Monday, October 06, 2008

On the Roots of Human Irrationality

Standard Disclaimer:

The following is supposed to be a Game Theoretic take on the causes of human irrationality. Of course, being my own views and having been heavily influenced by what I have experienced and observed, they are liable to have many inherent biases built inside them and I do not think they are very correct.

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Although in a game, a rational player would play the strategy that is expected to increase his payoff, altruistic people might not be amenable to such analyses because of the apparent disregard that they have for their own welfare (or self interest). I'd like to point out that 'altruistic' people can be included in the realm of rationality. This can be done by considering the fact that people, for whatever reason, may change the structure of the game (or perceive differently, the structure of the game) being played by assigning different numbers in the payoff matrix than what are supposed to exist objectively. Now it is possible that due to their philosophy of what they think is correct and right (as opposed to wrong), causes them to perceive their payoff matrices as different than what is perceived by other people. In this case, they are again maximising their payoffs as is expected of rational people by putting in a higher payoff on the strategies they ultimately end up playing.

Hence on the surface at least, I do not see a reason for a dichotomy.

The causes for the different payoff structure being assigned is what is discussed next.

In my opinion, the cause stems from the fact that the game being played is not Common Knowledge. The payoff structures are hidden somewhat and although (if the game is repeated) there can exist emerging patterns in the assignment of payoffs to different strategies by players, the fact that common knowledge does not exist causes the other players in the game to rely on their inbuilt, hardwired Bayesian Inference subroutines in their brains which inherently, are heavily dependent on the players' experiential domains.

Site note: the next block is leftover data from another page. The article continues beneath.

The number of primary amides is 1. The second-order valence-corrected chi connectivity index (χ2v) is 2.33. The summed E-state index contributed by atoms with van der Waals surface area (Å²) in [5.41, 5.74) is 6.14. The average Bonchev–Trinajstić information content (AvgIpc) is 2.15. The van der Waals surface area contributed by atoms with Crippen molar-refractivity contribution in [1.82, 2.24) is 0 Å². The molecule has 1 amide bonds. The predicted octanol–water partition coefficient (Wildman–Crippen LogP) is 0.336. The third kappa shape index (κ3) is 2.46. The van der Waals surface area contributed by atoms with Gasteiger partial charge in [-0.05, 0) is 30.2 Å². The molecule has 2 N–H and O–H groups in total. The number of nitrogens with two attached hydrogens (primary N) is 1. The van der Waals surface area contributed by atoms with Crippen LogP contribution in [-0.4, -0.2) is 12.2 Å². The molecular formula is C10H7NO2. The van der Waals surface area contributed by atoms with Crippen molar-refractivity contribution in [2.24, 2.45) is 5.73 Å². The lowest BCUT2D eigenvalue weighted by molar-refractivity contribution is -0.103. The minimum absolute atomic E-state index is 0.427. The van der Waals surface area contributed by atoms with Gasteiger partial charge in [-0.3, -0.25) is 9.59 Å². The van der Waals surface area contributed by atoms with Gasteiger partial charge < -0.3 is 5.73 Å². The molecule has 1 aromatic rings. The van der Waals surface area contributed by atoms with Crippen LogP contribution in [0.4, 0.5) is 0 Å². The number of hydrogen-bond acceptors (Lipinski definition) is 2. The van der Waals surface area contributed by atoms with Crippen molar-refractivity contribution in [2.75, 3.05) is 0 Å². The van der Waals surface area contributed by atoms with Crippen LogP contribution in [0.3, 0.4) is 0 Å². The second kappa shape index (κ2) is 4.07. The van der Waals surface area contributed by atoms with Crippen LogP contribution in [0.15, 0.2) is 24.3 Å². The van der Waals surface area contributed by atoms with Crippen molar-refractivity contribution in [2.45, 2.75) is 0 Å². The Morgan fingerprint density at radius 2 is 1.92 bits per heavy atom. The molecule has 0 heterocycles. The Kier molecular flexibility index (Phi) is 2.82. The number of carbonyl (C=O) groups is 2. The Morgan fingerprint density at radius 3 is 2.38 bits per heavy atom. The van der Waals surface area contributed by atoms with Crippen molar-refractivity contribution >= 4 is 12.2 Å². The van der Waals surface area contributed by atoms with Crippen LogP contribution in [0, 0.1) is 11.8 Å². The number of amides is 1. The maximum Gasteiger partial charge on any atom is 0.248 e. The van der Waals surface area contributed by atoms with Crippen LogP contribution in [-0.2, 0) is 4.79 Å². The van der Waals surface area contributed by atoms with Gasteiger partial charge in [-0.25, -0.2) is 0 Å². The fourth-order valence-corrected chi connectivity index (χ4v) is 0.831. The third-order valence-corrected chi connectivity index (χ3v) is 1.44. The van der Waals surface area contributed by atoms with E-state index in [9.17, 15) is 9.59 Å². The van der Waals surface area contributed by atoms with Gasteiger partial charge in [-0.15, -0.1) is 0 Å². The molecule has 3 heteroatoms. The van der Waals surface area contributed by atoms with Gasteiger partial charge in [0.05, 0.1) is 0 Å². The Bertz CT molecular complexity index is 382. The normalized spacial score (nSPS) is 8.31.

This is, in fact the reason for superstitions. People seeing black cats crossing their path, relating it to previous mishaps in their own lives infer that the blame for some putative future accident rests solely on the puny shoulders of the cat. This is classic case of correlation being mistaken for causation.

Hence being denied common knowledge and public payoff functions, the game being played transforms dramatically into that in which guessing the behaviour of the adversary becomes a far more intractable problem of mathematics. Also, the prior programming of the individual by means of education (or the lack of it), experience, genetic hardwiring etc makes him prone to assess the game in a radically different way than is usually studied in formal discourses of Game Theory.

So perhaps the more meaningful question should not be "Why are humans irrational?" but "How are humans irrational?"

1 comment:

satyavrat said...

I somehow disagree. Will tell later why!